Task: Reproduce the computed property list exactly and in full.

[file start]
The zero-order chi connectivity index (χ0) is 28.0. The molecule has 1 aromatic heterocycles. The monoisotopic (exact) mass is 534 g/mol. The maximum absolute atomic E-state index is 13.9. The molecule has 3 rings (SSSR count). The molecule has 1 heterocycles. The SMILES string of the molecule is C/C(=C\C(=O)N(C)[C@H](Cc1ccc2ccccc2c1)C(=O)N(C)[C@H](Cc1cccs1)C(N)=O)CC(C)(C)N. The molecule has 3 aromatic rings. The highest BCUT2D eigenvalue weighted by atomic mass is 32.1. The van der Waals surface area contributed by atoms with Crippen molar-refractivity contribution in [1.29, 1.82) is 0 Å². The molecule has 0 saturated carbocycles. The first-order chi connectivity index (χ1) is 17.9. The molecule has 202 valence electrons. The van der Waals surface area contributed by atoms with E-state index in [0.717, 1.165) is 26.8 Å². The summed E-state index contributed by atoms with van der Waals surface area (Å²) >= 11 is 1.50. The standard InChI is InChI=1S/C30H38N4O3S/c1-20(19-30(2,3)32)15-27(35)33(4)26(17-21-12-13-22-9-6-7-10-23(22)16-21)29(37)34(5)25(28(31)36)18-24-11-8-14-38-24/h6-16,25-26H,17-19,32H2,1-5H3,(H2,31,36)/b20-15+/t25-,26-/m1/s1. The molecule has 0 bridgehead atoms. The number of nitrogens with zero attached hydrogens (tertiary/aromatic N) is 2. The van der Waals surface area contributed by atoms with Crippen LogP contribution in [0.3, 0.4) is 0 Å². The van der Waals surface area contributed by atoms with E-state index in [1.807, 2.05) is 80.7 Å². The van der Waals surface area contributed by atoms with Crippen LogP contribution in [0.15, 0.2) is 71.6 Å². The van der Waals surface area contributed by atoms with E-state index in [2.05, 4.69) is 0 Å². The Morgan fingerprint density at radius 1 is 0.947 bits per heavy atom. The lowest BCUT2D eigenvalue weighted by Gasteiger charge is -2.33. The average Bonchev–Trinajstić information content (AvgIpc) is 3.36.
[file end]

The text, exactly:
The zero-order chi connectivity index (χ0) is 28.0. The molecule has 1 aromatic heterocycles. The monoisotopic (exact) mass is 534 g/mol. The maximum absolute atomic E-state index is 13.9. The molecule has 3 rings (SSSR count). The molecule has 1 heterocycles. The SMILES string of the molecule is C/C(=C\C(=O)N(C)[C@H](Cc1ccc2ccccc2c1)C(=O)N(C)[C@H](Cc1cccs1)C(N)=O)CC(C)(C)N. The molecule has 3 aromatic rings. The highest BCUT2D eigenvalue weighted by atomic mass is 32.1. The van der Waals surface area contributed by atoms with Crippen molar-refractivity contribution in [1.29, 1.82) is 0 Å². The molecule has 0 saturated carbocycles. The first-order chi connectivity index (χ1) is 17.9. The molecule has 202 valence electrons. The van der Waals surface area contributed by atoms with E-state index in [0.717, 1.165) is 26.8 Å². The summed E-state index contributed by atoms with van der Waals surface area (Å²) >= 11 is 1.50. The standard InChI is InChI=1S/C30H38N4O3S/c1-20(19-30(2,3)32)15-27(35)33(4)26(17-21-12-13-22-9-6-7-10-23(22)16-21)29(37)34(5)25(28(31)36)18-24-11-8-14-38-24/h6-16,25-26H,17-19,32H2,1-5H3,(H2,31,36)/b20-15+/t25-,26-/m1/s1. The molecule has 0 bridgehead atoms. The number of nitrogens with zero attached hydrogens (tertiary/aromatic N) is 2. The van der Waals surface area contributed by atoms with Crippen LogP contribution in [0.3, 0.4) is 0 Å². The van der Waals surface area contributed by atoms with E-state index in [1.807, 2.05) is 80.7 Å². The van der Waals surface area contributed by atoms with Crippen LogP contribution in [0.15, 0.2) is 71.6 Å². The van der Waals surface area contributed by atoms with E-state index in [2.05, 4.69) is 0 Å². The Morgan fingerprint density at radius 1 is 0.947 bits per heavy atom. The lowest BCUT2D eigenvalue weighted by Gasteiger charge is -2.33. The average Bonchev–Trinajstić information content (AvgIpc) is 3.36.